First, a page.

Two fallacies in darwinism


I've detected in Darwinism the appearance of two logical fallacies. Fallacy 1 is the belief that the products of a random process modified by a filter (a stochastic process) can amount to a design process of any degree of complexity in less than the duration of the universe. Fallacy number 2: the eternity=plausibility fallacy. Some things just aren't possible even if you set a random process to work for eternity, despite how potent an eternity of randomness seems (to some people). A hurricane in a motorcycle junk yard will never blow together a rocket capable of going to the moon because the junkyard doesn't contain the necessary fuel.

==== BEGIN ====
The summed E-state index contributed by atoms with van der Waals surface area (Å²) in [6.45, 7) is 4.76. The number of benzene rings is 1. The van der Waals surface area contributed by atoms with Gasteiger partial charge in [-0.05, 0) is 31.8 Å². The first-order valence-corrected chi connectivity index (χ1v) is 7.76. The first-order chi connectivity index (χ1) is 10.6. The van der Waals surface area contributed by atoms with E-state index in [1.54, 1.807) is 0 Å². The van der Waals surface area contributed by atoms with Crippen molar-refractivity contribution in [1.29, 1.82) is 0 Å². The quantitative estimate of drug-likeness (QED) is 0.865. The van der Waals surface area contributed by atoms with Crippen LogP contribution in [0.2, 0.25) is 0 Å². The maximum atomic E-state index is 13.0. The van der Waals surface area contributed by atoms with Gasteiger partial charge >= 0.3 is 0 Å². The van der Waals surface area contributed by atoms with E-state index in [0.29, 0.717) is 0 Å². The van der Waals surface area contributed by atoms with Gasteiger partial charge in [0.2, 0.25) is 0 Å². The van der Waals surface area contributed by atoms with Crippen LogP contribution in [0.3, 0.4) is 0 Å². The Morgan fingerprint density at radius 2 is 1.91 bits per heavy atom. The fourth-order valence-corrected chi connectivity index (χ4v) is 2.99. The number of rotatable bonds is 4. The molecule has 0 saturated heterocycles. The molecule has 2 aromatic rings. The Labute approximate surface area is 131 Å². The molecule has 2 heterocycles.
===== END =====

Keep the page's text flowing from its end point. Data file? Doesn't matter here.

How does the combination of genetic mutation and natural selection fare in this respect? Take fallacy 2. Starting with bacteria, can you through mutations of bacterial genes over any period at all create the bone, muscle, gristle and nerves needed to make a mammalian leg? Possibly, no. The potential of bacterial genomes may not include being turned by single-point genetic mutations into mammalian tissues. But proponents of the creativity potential in random processes may judge yes, because of the intoxication induced by contemplation of the productivity of random processes operating over millions of years. And they're the ones who insist that the rest of us cannot possibly appreciate what's possible in a million years! The whole story...